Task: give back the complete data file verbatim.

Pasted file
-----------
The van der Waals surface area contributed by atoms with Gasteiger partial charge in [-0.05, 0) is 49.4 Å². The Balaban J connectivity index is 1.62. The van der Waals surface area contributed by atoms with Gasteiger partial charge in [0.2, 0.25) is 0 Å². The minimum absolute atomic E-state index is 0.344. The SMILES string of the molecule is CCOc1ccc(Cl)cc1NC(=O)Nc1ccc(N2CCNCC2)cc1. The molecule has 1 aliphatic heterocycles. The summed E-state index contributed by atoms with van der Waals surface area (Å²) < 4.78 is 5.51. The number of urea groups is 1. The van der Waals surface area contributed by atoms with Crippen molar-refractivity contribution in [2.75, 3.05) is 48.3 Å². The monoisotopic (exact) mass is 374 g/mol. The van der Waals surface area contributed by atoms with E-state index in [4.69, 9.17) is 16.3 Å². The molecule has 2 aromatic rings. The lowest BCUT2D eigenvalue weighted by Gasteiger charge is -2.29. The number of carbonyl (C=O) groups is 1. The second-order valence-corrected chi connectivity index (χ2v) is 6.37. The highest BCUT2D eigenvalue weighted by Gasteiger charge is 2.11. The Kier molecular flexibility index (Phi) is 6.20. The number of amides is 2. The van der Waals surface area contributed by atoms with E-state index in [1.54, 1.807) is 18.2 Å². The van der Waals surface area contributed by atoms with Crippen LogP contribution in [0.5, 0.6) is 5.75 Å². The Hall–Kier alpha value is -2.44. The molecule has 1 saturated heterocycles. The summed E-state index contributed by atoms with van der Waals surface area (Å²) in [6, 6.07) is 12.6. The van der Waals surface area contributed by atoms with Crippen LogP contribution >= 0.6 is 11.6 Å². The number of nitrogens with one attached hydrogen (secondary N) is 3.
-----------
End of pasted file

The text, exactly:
The van der Waals surface area contributed by atoms with Gasteiger partial charge in [-0.05, 0) is 49.4 Å². The Balaban J connectivity index is 1.62. The van der Waals surface area contributed by atoms with Gasteiger partial charge in [0.2, 0.25) is 0 Å². The minimum absolute atomic E-state index is 0.344. The SMILES string of the molecule is CCOc1ccc(Cl)cc1NC(=O)Nc1ccc(N2CCNCC2)cc1. The molecule has 1 aliphatic heterocycles. The summed E-state index contributed by atoms with van der Waals surface area (Å²) < 4.78 is 5.51. The number of urea groups is 1. The van der Waals surface area contributed by atoms with Crippen molar-refractivity contribution in [2.75, 3.05) is 48.3 Å². The monoisotopic (exact) mass is 374 g/mol. The van der Waals surface area contributed by atoms with E-state index in [4.69, 9.17) is 16.3 Å². The molecule has 2 aromatic rings. The lowest BCUT2D eigenvalue weighted by Gasteiger charge is -2.29. The number of carbonyl (C=O) groups is 1. The second-order valence-corrected chi connectivity index (χ2v) is 6.37. The highest BCUT2D eigenvalue weighted by Gasteiger charge is 2.11. The Kier molecular flexibility index (Phi) is 6.20. The number of amides is 2. The van der Waals surface area contributed by atoms with E-state index in [1.54, 1.807) is 18.2 Å². The van der Waals surface area contributed by atoms with Crippen LogP contribution in [0.5, 0.6) is 5.75 Å². The Hall–Kier alpha value is -2.44. The molecule has 1 saturated heterocycles. The summed E-state index contributed by atoms with van der Waals surface area (Å²) in [6, 6.07) is 12.6. The van der Waals surface area contributed by atoms with Crippen LogP contribution >= 0.6 is 11.6 Å². The number of nitrogens with one attached hydrogen (secondary N) is 3.